Wednesday, 18 July 2012

Writing Britain, Wastelands to Wonderlands, British Library

This year has been great for arts and culture, those of us fortunate enough to be in striking distance of London have been spoilt for choice. So far I’ve seen Freud, Hockney, Picasso, Munch, Da Vinci and am very much looking forward to the upcoming Pre-Raphaelites at Tate Britain. One of the highlights for me is the British Library’s Writing Britain, Wastelands to Wonderlands exhibition.

The curators have selected some absolute gems of the British Library collection from the genius of British and Irish writing. it celebrates the land through the beauty of the words written in honour (or more rarely, in spite) of it.

It’s inspiring and almost overwhelming, the complete list of works is available here. The names are a roll call, possibly our greatest export to the world.

The oldest works capture the whispered legends of antiquity, the newest whether they be gritty urban works or escapist fantasy still touch on themes which are eternal, tragedy, love, conflict, justice, poverty, redemption, melancholy.

It’s a powerful testament to this land. Seeing a writer’s handwriting, the background to their work, their inspirations, hearing recordings of their readings, collaborations (such as Ted Hughes and Fay Godwin’s beautiful work on Elmet), correspondence, all contribute to this tribute to our Islands.

Writers and writing instigate change. Instil outrage. Inspire. Make you cry, feel, love. Propagate a sense of justice and fairness. Whether the writing is literal or delivered through fantasy and metaphor, the power of words is a gift.

I rarely go all prescriptive about things, about what people should and shouldn’t like, but I’m passionate about the British Library and this exhibition. We should be proud of our writers.

You don't necessarily need to wave a flag around to love your country, you can do it in your own quiet way, through reading a book, or going for a walk and being inspired by landscape. This exhibition combines both.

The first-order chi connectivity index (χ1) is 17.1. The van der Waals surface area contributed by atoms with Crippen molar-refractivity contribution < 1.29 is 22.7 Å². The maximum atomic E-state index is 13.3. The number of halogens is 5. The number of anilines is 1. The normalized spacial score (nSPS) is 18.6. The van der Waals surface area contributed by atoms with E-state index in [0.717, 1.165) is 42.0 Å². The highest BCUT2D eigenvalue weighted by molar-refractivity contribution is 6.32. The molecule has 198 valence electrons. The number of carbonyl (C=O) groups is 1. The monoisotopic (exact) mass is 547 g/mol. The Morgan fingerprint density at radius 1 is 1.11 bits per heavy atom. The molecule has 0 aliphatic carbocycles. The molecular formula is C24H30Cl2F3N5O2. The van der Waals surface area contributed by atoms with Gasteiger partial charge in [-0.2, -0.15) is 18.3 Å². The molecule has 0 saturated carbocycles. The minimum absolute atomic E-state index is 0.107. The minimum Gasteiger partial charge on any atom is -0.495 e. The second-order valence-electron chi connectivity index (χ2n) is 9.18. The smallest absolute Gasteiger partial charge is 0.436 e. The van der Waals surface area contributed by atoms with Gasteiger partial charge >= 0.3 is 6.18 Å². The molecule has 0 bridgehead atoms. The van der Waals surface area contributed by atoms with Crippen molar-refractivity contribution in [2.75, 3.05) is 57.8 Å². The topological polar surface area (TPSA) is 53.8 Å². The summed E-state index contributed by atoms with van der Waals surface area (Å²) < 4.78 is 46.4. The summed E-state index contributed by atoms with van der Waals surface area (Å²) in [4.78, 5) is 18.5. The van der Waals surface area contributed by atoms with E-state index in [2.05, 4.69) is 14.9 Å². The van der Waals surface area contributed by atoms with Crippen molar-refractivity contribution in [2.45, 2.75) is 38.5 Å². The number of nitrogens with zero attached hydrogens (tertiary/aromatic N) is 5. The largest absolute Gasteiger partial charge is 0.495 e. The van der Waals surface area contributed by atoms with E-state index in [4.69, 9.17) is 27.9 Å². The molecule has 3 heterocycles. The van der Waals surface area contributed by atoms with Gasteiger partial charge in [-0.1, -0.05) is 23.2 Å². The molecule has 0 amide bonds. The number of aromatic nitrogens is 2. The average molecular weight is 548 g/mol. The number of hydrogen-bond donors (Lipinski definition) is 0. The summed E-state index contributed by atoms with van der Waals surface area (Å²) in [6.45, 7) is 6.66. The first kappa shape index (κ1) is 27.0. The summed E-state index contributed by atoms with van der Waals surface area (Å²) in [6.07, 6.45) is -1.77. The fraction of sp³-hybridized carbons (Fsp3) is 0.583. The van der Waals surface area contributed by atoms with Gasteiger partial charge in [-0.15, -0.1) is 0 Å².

I was inspired to write a poem, I humbly quote the sub-title of the exhibition and use it as the title of my poem. Wastelands to Wonderlands… I mean… It’s very evocative after all.

 

Wastelands to Wonderlands

These islands’ words,

lit beacons across the coast,

the voices of the long dead

float away,

bright ash weightless

over seas, fjords, mountains, deserts,

carry the spilt blood in embers,

of empire, lost,

a guilt rising, whispered,

 

These islands’ words,

a tightly wound script

of knitted mail,

a shield wall of scale,

barrier to wave and wind,

green knights and farmers,

bowler hat wearing gents,

suffragettes,

tales bleed down pages,

 

These islands’ words,

in meadows, the cobbled alleys,

the once proud woods,

ghost trees stand in factories,

and below ground in dark depths,

where the dragon stirs,

a heavy eyelid creaks,

men strike with picks,

sentences tumble from the coalface,

 

These islands’ words,

dried ink untarnished

in dust covered tomes

fall into minds,

never eroding,

coveted treasures

tragic and beautiful,

love,

wastelands and wonderlands.

 

©Mel Melis, July 2012.

 

A couple of pics of exhibits follow (credited to the British Library website)

William Blake’s notebook, from when he used to wander round Lambeth.

 

I love Lewis Carroll’s handwriting. The Queen of Hearts is pretty terrifying though!

 

A little map you get when you pays your monies! Tolkien’s depiction of Hobbiton brings a smile. Loved that. But it’s all good. I recommend it!

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